• The external componentry of the cochlear implant has been traditionally carried on the body of the implantee, such as in a pocket of the implantee's clothing, a belt pouch or in a harness, while the microphone has been mounted on a clip mounted behind the ear or on a clothing lapel of the implantee. As such, traditional systems have required a large amount of external componentry and electrical leads to enable the system to function properly.
  • More recently, due in the main to improvements in technology, the physical dimensions of the speech processor have been able to be reduced, thereby allowing the external componentry to be housed in a small unit capable of being worn behind the ear of the implantee. This unit has allowed the microphone, power unit and the speech processor to be housed in a single unit capable of being discretely worn behind the ear. Despite the development of these so-called behind-the-ear (BTE) units, there still exists the need for an external transmitter coil to be positioned on the side of the implantee's head to allow for the transmission of the coded sound signal from the speech processor and power to the implanted stimulator unit. This need for a transmitter coil further requires leads and additional componentry which have added to the complexity of such systems as well as being quite noticeable. Nevertheless, the introduction of a combined unit capable of being worn behind the ear has greatly improved the visual and aesthetic aspects for cochlear implant implantees.
  • While traditional cochlear implants have proven very successful in restoring hearing sensation to many people, the construction of the conventional implant with its external electronic components has limited the circumstances in which the implant can be used by an implantee. For example, implantees cannot wear the devices while showering or engaging in water-related activities. Most implantees also do not use the devices whilst asleep due to discomfort caused by the presence of the BTE unit or the external transmitter coil and the likelihood that the alignment between the external transmitter coil and the internal receiver coil will be lost due to movements during sleep. With the increasing desire of cochlear implant implantees to lead a relatively normal life, at least the equivalent of a naturally hearing person, there exists a need to provide a system which allows for total freedom with improved simplicity and reliability, at least at those times when desired by the implantee.
  • Because of this need, fully implantable systems that do not require external componentry for operation for at least some of their operating life, have been postulated, although none have as yet been commercially available.
  • An example of one type of system which has been proposed is described in US Patent No 6067474 by Advanced Bionics Corporation and Alfred E Mann Foundation for Scientific Research. This system attempts to provide all system components implanted in the implantee, and includes a microphone placed in the ear canal which communicates with a conventionally positioned stimulator unit via a conventional RF link. There is further described a battery unit which can be integral with the stimulator unit or separate therefrom. Such a system provides further complications as it requires surgical implantation of a number of components and hence complicates the surgical procedure. The system also maintains the need for a RF link during normal operation between implanted components which increases overall power requirements of the system and unnecessarily drains the internal battery supply. Also, with remotely implanted transmitters required to communicate between internal components, there is also the possibility of increased likelihood of system failure due to component malfunction and as such the procedure required to correct such a device failure becomes further complicated.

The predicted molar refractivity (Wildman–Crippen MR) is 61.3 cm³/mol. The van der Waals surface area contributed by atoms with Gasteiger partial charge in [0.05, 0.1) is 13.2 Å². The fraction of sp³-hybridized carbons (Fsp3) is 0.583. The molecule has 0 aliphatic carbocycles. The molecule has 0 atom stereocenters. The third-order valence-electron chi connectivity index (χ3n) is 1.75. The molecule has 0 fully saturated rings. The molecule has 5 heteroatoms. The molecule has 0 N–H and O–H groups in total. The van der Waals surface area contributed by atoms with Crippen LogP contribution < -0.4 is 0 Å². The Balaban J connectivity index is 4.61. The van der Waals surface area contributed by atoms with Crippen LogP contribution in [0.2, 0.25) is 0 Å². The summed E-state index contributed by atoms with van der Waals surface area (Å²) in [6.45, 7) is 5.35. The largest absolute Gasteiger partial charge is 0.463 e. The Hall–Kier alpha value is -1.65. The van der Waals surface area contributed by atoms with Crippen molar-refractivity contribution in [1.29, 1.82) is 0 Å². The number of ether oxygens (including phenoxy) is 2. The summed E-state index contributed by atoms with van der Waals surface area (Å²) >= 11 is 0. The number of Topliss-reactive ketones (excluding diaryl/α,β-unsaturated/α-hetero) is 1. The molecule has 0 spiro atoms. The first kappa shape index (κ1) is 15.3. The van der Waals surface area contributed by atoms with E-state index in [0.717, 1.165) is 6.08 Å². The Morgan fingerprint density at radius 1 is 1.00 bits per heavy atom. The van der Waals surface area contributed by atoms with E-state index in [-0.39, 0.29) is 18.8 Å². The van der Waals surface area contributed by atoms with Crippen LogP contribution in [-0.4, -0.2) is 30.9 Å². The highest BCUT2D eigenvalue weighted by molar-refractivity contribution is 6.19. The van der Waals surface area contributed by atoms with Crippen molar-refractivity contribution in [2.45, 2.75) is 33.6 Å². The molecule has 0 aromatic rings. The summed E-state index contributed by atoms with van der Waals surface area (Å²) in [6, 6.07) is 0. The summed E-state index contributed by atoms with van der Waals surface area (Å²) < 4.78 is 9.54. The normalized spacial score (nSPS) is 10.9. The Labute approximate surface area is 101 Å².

• Another proposed device is described in International Patent Application No WO 01/39830 to EPIC Biosonics Inc. This system also employs a microphone positioned in the ear canal and an extendible lead connecting the microphone to the implanted stimulator. This proposed system therefore inherits the drawbacks of the system mentioned above as well as introduces a complicated design to the stimulator unit that requires a revised surgical procedure to implant the device.
  • Generally, the proposed totally implanted cochlear implants suggested to this date, have failed to propose a system which provides the added freedom of a totally implanted device without substantially complicating the surgical procedure and increasing the complexity of the device. Each of the suggested proposals would greatly increase the number of components required to be implanted and in turn would require a further complicated surgical procedure, which may in turn negate the benefits that such a device may provide. Added to this, the increased system complexity and the need to implant connecting leads from the remote components to the implant stimulator, also adds an increased risk of component failure, which again may negate the very benefits that such systems offer.
  • In the area of hearing aids that deliver mechanical stimulation to the middle ear to amplify the sound detected by the naturally present hair cells in the cochlea, totally implanted devices have also been proposed. International Patent Application No WO 97/44987 to Lesinski and Neukermans, describes a microphone which can be used in such a hearing aid application. The purpose of this particular application is to detect sound and directly apply this sound via mechanical vibrations which can be detected by the perilymph fluid causing a hearing sensation to the intact receptor cells in the cochlea.